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Nxai Pan Camp, October 2022

Even with the onset of rains and increased water availability in the Makgadikgadi landscape, the Nxai Pan Camp waterhole remained an animal magnet. This month’s most special sighting was watching a confident brown hyena bathing in broad daylight!

Typically nocturnal and shy, this male took his time first sipping water before stepping in, enjoying a cooling soak, and splashing about for over an hour. Big breeding herds of elephants also streamed to the water source and entertained us with messy mud baths. The baby elephants learning to use their trunks were a particularly delightful sight!

Elephants at Nxai Pan Camp

Vultures plus jackals equals?

Soaring vultures repeatedly gave away the lions of Nxai Pan National Park this month. One morning, we scoured the skies, and our feathered friends helped us locate three lionesses and a male lion feasting on an adult female buffalo at the waterhole near South Camp. The fresh carcass was a hive of activity. Black-backed jackals prowled the edges of the scene while Tawny eagles, Yellow-billed kites and Pied crows lined the tree branches. These birds are often the first indicators of a new kill and tend to arrive on the scene before the vultures.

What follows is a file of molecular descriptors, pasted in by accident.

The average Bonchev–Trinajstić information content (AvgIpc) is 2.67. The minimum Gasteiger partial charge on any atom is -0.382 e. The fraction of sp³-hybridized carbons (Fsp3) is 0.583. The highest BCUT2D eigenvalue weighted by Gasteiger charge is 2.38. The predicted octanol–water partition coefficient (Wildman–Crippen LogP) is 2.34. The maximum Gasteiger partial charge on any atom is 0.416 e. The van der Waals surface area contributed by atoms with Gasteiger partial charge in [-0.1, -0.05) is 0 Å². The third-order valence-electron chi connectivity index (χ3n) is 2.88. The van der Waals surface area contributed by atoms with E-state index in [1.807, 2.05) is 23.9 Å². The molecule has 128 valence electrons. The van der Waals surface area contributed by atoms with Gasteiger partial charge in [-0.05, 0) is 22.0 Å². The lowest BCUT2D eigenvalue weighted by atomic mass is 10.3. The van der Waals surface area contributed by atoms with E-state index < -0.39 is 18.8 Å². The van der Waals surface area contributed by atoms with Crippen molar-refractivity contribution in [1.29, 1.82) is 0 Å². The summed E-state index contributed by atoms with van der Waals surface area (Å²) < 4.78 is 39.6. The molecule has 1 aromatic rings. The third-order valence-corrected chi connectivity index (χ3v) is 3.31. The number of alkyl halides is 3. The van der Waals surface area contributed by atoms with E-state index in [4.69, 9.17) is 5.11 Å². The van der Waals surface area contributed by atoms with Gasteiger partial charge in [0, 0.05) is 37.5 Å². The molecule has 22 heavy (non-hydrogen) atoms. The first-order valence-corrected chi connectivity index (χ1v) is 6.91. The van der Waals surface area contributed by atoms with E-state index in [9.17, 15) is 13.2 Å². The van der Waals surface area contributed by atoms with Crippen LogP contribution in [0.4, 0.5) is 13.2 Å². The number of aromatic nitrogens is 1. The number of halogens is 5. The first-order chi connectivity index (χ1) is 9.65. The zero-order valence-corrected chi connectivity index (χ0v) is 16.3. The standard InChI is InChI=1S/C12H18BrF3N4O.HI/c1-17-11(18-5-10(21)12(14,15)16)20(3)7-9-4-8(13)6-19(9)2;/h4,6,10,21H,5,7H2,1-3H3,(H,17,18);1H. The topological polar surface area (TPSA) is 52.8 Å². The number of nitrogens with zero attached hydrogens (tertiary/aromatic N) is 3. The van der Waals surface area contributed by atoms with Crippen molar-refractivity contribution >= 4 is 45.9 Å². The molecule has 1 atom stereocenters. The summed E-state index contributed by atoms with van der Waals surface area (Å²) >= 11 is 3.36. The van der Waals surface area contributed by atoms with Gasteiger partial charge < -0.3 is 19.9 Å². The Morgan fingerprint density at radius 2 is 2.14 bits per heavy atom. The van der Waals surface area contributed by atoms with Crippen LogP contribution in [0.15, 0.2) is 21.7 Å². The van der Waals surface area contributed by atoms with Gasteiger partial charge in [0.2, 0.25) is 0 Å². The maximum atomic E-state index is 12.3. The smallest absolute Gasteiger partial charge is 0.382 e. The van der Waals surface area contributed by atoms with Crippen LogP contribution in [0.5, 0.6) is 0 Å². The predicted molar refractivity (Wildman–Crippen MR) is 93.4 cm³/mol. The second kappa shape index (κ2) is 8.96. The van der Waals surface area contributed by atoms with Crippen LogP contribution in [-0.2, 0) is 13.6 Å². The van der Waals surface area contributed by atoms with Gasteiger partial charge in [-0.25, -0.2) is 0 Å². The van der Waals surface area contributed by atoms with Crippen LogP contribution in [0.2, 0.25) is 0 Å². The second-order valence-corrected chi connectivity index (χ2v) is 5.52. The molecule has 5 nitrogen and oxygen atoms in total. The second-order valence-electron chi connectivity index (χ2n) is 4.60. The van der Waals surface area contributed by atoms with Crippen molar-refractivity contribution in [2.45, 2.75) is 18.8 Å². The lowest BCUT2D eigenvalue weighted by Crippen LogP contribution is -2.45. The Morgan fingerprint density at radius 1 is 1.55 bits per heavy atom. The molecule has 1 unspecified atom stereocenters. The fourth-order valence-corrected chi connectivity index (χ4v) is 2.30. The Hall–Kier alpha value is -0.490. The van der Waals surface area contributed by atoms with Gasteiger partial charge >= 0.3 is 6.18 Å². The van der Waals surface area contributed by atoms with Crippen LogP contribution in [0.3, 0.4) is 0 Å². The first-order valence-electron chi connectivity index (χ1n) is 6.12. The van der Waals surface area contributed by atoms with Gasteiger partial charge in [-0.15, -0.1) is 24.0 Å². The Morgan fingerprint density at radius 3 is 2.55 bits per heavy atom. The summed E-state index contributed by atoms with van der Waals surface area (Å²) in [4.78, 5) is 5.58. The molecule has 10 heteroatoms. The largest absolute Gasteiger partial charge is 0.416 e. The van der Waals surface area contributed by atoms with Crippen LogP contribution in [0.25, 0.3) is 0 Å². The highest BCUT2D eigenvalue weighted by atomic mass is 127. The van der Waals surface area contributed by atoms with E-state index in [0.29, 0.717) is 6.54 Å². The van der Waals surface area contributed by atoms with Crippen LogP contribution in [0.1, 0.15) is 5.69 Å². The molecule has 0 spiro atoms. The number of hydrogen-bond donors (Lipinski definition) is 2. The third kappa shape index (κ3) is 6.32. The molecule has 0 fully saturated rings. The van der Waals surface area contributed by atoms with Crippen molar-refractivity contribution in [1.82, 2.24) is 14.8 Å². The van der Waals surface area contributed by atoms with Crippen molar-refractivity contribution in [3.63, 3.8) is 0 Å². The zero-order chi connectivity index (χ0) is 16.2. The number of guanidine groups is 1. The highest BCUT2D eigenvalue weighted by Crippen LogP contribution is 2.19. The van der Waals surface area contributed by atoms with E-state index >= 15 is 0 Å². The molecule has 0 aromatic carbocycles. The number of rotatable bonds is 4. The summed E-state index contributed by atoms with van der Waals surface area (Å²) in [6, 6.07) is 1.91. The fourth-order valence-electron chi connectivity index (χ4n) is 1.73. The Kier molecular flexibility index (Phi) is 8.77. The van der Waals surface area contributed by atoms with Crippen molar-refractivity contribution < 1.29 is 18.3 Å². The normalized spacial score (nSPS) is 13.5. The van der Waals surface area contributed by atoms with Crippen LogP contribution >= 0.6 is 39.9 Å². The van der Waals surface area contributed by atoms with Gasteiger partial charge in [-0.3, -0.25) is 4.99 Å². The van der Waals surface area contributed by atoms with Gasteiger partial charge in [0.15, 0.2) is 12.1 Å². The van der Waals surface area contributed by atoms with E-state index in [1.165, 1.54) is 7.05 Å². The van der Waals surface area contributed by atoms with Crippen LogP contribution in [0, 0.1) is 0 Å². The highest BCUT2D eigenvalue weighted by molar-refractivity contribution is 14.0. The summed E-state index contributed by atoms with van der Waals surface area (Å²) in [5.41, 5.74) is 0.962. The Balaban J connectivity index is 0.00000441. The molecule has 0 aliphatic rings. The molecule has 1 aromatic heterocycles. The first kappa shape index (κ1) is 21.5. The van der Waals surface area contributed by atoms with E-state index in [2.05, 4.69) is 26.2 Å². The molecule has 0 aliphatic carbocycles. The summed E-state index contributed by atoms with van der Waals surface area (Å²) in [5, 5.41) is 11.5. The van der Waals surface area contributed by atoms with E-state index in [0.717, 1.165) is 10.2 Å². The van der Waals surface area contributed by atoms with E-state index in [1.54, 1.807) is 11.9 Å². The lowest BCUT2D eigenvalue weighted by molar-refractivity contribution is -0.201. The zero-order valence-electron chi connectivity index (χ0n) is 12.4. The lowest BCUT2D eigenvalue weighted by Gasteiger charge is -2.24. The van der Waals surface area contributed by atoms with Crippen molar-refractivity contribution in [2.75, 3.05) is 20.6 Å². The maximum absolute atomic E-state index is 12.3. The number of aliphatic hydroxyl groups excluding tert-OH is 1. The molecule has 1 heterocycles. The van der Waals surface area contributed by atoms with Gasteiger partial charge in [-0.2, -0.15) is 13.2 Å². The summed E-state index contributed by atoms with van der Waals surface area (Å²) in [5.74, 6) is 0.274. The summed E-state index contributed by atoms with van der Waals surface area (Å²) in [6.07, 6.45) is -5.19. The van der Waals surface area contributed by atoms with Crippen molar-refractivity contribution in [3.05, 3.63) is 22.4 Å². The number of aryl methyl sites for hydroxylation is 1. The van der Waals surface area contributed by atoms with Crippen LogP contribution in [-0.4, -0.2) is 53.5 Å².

Another great morning, a series of haunting jackal alarm calls drew us to the north side of camp, and we uncovered a pair of mating lions. We followed them as they lazily made their way to the camp waterhole and guests photographed them drinking water in gorgeous morning light.  

Nxai Pan Camp Jackals

The resident male cheetah was seen along the Middle road, and there were frequent sightings of foraging bat-eared foxes in the same area. An aardwolf family remained in residence along Baobab Loop road, and we loved watching their antics (or should that be ant-licks?)

At twilight one day, an African wild cat slowly crossed the road granting the perfect photographic opportunity to snap this evening animal. On a day trip to Baines’ Baobabs and Kudiakam Pan, we located several dazzles of plains zebras and a big herd of gemsbok. Giraffes, blue wildebeests, impalas, and vast springbok herds were also regulars on game drives.

The first rain showers triggered the revival of cicadas, brown-veined white butterflies and African monarchs, which kept the summer visitors well-fed. Birds recorded in October include a large flock of beautiful Blue-cheeked bee-eaters, a high number of Lesser grey shrikes, Red-backed shrikes and Carmine bee-eaters. Crowned lapwing chicks meanwhile welcomed guests to the airstrip.

(Please note: For the safety of the animals, we do not disclose the location of either rhino or pangolin sightings. Accompanying pictures are from our Kwando Photo Library which consists of all your great photo submissions over the years, it may not be the most up to date, but we felt it was worthy of a feature alongside this month’s Sightings Report!)